Others are bullish too. The latest supportive news for gold is that Standard & Poor’s has shifted its outlook on the U.S. credit rating to negative.

“The perception that a downgrade would even be possible for the U.S. is driving the gold market,” Frank McGhee, head dealer at Integrated Brokerage Services tells Bloomberg.

Gold futures for June delivery rose $2.20, or 0.1 percent, to settle at $1,495.10 at 1:38 p.m. on the Comex in New York. Earlier, the price climbed as much as 0.5 percent to the record. Gold for immediately delivery was little changed at $1,495.35 at 2:33 p.m. New York time. Earlier, the price rose as much as 0.3 percent to an all-time high of $1,499.32.

Can Doctor Doom call the ups as well as the downs?


The high profile investment analyst and economist Marc Faber earned the ‘Doctor Doom’ soubriquet after being one of the few investors to foresee the financial crisis and the extent of the ensuing fallout.

The Swiss national is a long-standing and regular commentator in the media having initially rose to prominence back in 1987 when he told his clients to sell out of equities a week before October crash.

Although he is sanguine about the difficulty of timing the market- he branded his call that year ‘accidental’- he has cemented his reputation over the last decade by also accurately calling the rise of Asia, the decline of the dollar and the commodity boom. Here we put the recent predictions of the founder of Marc Faber Ltd and author of the Gloom, Boom & Doom Report newletter to the test.

Retail spending to drop off a cliff

‘Short retailers except Walmart, perhaps using the consumer discretionary SPDR ETF- [expect a 10% correction by the year end].’

Verdict: In keeping with his negative overall view on the economy, Faber expected non-essential consumer spending to plummet as the housing market dive gathered momentum and equity markets started to roll over. The consumer discretionary ETF was close to an all-time high when he made his call and it subsequently fell from $40.17 to $30.84 by the year end, far higher than his anticipated 10% correction and troughed at $17.53 the following February. Walmart meanwhile fell by 10% over the following two months before ending the year just under 5% down and rallying by over 40% overall in the 12 months following his call.

Sell risk assets and beware inflation

‘In the next few months we could get a severe correction in all asset markets. In a selling panic you should buy, but in the buying mania that we have now the wisest course of action is to liquidate. I am not a great buyer of assets now. We might be in a situation where consumer price inflation comes back and will have a negative impact on the valuation of assets.’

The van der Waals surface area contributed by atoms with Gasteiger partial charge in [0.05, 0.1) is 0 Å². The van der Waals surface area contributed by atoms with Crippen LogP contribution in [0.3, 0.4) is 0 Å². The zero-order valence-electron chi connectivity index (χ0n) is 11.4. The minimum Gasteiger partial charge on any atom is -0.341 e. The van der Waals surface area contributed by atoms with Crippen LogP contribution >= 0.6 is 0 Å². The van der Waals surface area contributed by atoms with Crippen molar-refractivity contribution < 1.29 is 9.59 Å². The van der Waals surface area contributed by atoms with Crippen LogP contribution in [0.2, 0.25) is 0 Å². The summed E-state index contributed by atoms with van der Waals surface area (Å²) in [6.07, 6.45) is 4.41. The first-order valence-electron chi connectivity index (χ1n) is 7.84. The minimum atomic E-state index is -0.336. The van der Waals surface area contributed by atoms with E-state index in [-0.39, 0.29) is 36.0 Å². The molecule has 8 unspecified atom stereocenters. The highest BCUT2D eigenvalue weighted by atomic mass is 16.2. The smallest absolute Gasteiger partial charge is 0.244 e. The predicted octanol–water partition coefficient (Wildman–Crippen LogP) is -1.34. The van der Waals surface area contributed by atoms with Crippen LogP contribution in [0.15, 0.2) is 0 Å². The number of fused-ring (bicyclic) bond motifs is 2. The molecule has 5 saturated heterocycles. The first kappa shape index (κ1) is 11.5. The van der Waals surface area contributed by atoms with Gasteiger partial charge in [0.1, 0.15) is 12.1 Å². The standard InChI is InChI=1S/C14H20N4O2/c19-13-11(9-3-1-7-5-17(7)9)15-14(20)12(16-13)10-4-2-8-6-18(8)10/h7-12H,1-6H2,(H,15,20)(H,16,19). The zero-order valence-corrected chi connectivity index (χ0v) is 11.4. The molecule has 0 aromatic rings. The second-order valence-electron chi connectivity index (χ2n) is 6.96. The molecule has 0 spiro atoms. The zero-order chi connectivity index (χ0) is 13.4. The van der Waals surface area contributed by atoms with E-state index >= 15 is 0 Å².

Verdict: The S&P actually rose by a further 8% over the next two months, but then began the precipitous slide that saw the market more than halve from 1,561.8 to 683.38 the following March. Although interest rates began their downward spiral, investors backing Faber’s calls would have preserved capital well as the financial crisis began to take hold.

Back silver, gold and other hard assets

‘You want to be in gold, silver, platinum and also oil. If you believe in a recovery of asset prices as a result of money printing, you should be in hard assets, particularly precious metals. If you want to own shares, I would own some resource companies- I would also own some Asian shares.’

Friday, May 20, 2011

Marc Faber: Dollar to turn zero; invest in gold and silver

Global investment guru and commodities expert Marc Faber says the best and most enduring currency in the world is gold and silver. He also said that the value of the US dollar will fall to zero in some years.

Beware the False Breakout in Stocks

Swiss investor Marc Faber has just released his latest issue of the Gloom, Boom, and Doom Report where he discussed his outlook for the stock market, gold, emerging markets, and other financial topics. Here are a few highlights from the report:

1. Equity Markets – The markets may be giddy about stocks hitting new highs, but contrarian investor Marc Faber is having nothing of this. He is concerned that stocks will fall sharply in May and that the recent breakout in stocks will prove to be trap for the bulls. The markets are due for a correction and the technicals point to a weak market. In particular, Faber points to the decline in new 52 week highs as evidence of an unhealthy internal market. Right now, Faber would stay away from cyclicals, tech stocks, and banks. If you have to own stocks make sure it is something safe like consumer staples (MO, JNJ, PEP, KO, etc).

2. Gold & Silver – Still likes gold as a long-term investment and recommends dollar cost averaging every month regardless of the price. However, when it comes to silver, Faber is more cautious, noting the recent run-up in the price. He expects a 20%+ correction in the metals complex because the inflation trade has become too crowded.